Technical diving is an exciting sport, but also inherently dangerous. It requires your foundational scuba diving skills when diving in environments that restrict your access to the surface—so when an emergency arises, you can focus on solving the problem and aborting the dive. You should practice these essential skills even when you are just new in technical diving, or have been diving as a professional for a long time.
Holding your position in the water column and prevent silting-out an environment cannot be overstated—it is extremely significant. Try to spend time focusing on different finning techniques and trim/buoyancy control every dive. Grab an underwater camera and let your dive buddies film you—this can give you a better look on what you actually look like in the water.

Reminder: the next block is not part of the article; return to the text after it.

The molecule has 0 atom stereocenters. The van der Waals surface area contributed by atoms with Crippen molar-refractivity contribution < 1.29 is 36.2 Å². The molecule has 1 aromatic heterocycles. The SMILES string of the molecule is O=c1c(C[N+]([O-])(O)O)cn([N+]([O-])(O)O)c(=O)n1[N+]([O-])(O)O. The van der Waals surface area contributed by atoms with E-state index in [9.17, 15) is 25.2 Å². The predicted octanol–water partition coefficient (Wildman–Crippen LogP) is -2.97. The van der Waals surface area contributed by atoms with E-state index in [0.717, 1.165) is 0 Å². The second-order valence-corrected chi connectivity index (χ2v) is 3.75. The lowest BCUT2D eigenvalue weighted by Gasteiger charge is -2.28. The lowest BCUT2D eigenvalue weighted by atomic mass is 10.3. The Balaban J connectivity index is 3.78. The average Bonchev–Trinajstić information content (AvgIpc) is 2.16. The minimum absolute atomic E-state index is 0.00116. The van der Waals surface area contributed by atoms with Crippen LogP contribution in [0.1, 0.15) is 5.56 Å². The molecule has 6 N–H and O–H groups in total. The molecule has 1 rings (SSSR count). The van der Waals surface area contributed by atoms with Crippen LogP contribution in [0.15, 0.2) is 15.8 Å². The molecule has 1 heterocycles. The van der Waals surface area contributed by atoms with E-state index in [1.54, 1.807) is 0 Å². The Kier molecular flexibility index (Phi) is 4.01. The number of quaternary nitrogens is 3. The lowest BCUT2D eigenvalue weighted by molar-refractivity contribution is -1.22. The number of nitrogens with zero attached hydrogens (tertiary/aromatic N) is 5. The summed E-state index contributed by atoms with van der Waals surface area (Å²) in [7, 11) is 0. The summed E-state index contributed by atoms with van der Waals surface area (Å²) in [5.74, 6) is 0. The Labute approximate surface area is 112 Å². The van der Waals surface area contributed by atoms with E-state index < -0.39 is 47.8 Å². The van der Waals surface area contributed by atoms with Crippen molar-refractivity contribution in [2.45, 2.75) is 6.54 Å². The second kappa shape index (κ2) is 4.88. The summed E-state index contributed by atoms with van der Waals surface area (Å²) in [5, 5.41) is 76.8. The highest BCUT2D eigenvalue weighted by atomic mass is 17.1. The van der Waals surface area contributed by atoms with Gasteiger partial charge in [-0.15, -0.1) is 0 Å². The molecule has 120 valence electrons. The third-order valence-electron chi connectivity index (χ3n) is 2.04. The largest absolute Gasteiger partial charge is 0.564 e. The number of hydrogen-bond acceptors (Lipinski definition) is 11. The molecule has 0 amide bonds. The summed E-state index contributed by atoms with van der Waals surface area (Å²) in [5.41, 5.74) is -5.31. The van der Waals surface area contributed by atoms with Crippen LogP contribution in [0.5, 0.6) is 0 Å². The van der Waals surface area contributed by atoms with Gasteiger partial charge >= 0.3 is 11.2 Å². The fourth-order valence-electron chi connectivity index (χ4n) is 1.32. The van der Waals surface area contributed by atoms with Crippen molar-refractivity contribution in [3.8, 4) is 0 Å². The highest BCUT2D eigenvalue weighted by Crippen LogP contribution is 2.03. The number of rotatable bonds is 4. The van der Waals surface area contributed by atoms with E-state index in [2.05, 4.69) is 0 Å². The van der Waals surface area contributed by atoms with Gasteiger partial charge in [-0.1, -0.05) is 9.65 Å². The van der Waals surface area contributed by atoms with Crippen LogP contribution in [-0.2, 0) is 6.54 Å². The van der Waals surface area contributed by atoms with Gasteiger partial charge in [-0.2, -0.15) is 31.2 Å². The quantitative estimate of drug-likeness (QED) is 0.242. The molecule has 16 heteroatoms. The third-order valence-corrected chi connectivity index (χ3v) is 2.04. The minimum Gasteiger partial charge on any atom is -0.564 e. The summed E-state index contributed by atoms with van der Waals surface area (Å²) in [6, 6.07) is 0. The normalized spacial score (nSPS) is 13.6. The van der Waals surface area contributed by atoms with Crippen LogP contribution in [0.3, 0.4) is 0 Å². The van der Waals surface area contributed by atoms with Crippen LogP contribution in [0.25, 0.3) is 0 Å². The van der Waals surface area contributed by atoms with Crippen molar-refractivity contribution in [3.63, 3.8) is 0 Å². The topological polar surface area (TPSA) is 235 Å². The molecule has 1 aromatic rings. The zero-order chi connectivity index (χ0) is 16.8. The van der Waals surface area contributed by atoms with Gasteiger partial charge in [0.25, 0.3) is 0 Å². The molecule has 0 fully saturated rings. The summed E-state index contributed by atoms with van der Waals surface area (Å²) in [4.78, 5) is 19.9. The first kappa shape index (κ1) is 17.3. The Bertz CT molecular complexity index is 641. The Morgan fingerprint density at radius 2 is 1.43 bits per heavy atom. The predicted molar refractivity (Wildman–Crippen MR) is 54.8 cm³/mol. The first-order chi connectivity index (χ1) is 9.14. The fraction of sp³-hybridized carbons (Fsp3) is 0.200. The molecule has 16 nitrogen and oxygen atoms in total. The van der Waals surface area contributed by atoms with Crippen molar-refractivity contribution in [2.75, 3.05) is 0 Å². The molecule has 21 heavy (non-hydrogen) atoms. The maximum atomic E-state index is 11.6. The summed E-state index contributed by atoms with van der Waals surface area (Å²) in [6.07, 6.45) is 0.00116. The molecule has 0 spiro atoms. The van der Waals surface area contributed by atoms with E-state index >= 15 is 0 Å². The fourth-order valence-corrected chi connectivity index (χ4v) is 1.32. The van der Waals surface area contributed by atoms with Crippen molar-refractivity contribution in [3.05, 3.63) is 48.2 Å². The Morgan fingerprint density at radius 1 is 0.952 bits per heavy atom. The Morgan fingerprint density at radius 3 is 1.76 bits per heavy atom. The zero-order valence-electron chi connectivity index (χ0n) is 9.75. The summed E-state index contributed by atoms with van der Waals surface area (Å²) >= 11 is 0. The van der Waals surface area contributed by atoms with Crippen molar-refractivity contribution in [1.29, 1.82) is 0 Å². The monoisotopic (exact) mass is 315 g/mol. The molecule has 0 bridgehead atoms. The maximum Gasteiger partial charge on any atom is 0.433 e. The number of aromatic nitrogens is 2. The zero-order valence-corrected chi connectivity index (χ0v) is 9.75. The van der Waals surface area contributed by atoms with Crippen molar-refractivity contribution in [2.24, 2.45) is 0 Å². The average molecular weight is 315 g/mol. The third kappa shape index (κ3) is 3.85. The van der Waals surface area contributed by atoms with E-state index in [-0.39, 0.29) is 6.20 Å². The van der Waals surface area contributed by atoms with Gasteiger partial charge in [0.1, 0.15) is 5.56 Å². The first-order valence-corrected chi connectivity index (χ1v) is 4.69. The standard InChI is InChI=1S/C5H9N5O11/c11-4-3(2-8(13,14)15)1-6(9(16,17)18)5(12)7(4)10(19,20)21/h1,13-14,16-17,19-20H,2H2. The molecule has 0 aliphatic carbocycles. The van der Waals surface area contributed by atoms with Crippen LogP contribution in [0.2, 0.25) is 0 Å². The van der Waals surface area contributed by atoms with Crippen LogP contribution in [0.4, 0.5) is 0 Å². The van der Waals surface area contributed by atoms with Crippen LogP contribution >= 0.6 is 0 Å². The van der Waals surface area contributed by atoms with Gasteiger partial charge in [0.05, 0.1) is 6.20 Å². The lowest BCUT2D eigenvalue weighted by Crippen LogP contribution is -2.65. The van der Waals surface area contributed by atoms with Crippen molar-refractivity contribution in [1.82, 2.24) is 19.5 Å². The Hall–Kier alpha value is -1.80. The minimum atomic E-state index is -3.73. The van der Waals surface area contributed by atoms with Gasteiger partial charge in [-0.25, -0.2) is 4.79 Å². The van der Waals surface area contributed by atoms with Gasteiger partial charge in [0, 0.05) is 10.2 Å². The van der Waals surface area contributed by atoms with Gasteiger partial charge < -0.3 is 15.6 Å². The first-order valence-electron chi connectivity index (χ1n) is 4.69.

You should practice turning off and re-opening each valve on every single dive. Make sure to do this with a buddy or a teammate so they can confirm if each valve gets reopened. You may find it harder to reach your valves than you remember depending on your exposure protection and recent diving activity. Flexibility and muscle memory should be practiced on a regular basis.
Lift Bag/SMB Deployment and Reel Skills
Skills that deteriorate quickly when not practiced regularly? Deploying a lift bag/SMB and running a reel. A sloppy work in these skills can be hazardous. If you don’t use it, you’ll lose it—so better practice these skills as often as you can.
Post Dive Briefing
To debrief every single technical dive is very important. Discuss the ups and downs of the dive and what areas you can improve as a team for the next dive. It is important everyone in the team provides some constructive criticism because you cannot see yourself in the water.